San Antonio Express News
Sunday, October 23, 2005
By Dr. Jerry Parsons
Do you like having a green lawn throughout the year? Is it appropriate to over seed your lawn for the winter? These are just a few questions that you need to ask yourself before you over seed and renovate your turf. Warm season grasses such as Bermuda and zoysias go dormant during the winter months and can be over seeded with a cool season grass variety to maintain green color and adequate quality. This DOES NOT include St. Augustine grass which stays green-and-growing all South Texas “winter” long-unless we have a hard freeze below 20 degrees F.
To gather some insight on this topic, I used some of the information from Dr. Jim McAfee and Roger Havlak, Texas Cooperative Extension Turfgrass Specialists. The following is what they have to say about over seeding and weed control.
The best time to over seed the home lawn is mid-to-late October and early November, but more accurately after the first frost. Annual ryegrass is the fastest germinating variety and probably the cheapest. It looks very similar to perennial ryegrass with a dark green color and shiny leaves. Annual ryegrass grows quickly and requires frequent mowing (around 2 to 2.5 inch height) especially during late fall and early spring. Their water use rates are moderate and fertility requirements are low maybe one to two pounds of nitrogen over the winter months. For a dense stand of rye grass, over seed at a rate of about 10 12 pounds of seed per thousand (33 feet by 33 feet) square feet. And keep the lawn irrigated for several weeks to ensure germination.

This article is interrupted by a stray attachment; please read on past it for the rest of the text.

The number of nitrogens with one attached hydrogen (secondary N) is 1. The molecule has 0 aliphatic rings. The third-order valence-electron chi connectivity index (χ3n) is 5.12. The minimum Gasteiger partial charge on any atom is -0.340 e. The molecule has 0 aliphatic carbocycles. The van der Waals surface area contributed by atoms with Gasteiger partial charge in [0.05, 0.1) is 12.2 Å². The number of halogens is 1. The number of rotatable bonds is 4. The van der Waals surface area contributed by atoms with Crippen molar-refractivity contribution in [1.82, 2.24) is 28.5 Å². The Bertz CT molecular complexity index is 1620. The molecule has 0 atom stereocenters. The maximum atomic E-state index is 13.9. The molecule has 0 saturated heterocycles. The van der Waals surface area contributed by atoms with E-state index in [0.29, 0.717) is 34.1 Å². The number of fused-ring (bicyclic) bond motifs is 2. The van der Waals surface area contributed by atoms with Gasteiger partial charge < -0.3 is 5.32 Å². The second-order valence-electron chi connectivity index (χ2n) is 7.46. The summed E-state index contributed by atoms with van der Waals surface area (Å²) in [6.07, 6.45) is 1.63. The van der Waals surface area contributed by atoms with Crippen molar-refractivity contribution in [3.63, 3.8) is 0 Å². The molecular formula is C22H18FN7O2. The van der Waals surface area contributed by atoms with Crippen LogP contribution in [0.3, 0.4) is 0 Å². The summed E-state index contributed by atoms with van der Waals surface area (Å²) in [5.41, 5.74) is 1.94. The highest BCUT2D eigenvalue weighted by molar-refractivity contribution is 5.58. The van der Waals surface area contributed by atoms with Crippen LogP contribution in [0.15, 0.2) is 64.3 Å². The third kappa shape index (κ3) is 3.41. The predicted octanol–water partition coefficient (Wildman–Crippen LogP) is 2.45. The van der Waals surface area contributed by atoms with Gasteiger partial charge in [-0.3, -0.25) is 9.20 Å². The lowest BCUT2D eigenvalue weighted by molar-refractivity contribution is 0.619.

There is a new annual rye grass from Texas A&M named “Pantera.” This annual type look and growmore like the perennial types. The annual types will die out faster in the spring, and therefore, don’t create as much a problem for the turfgrass growing in the lawn. For information about how to over seed, and should you over seed as well as overseeding bermuda with bluebonnets, see the fifth column in the October listing at: http://www.plantanswers.com/garden_columns.htm
with the title: Over seeding, Interseeding, Winter Weed Control and Bluebonnets.
Over seeding this fall might lead to warm-season turf with some very serious problems next year, because of the summer we have had this year. A healthy warm season turf being over seeded is severely weakened as it is from the competition of the aggressive cool-season turfgrass being planted into it. Over seeded warm-season turfs are weak and sickly looking in the spring when they transition back to the dominant turf – imagine what you will likely have if you are over seeding an already thin turf this fall. Next year will be the easiest transition year you have ever had – know why? There won’t be a transition for a lot of us, because there won’t be a warm season grass remaining! Instead of over seeding, you should raise the turf cutting height and make sure to apply a Winterizer fertilizer. See: http://www.plantanswers.com/garden_column/101301.htm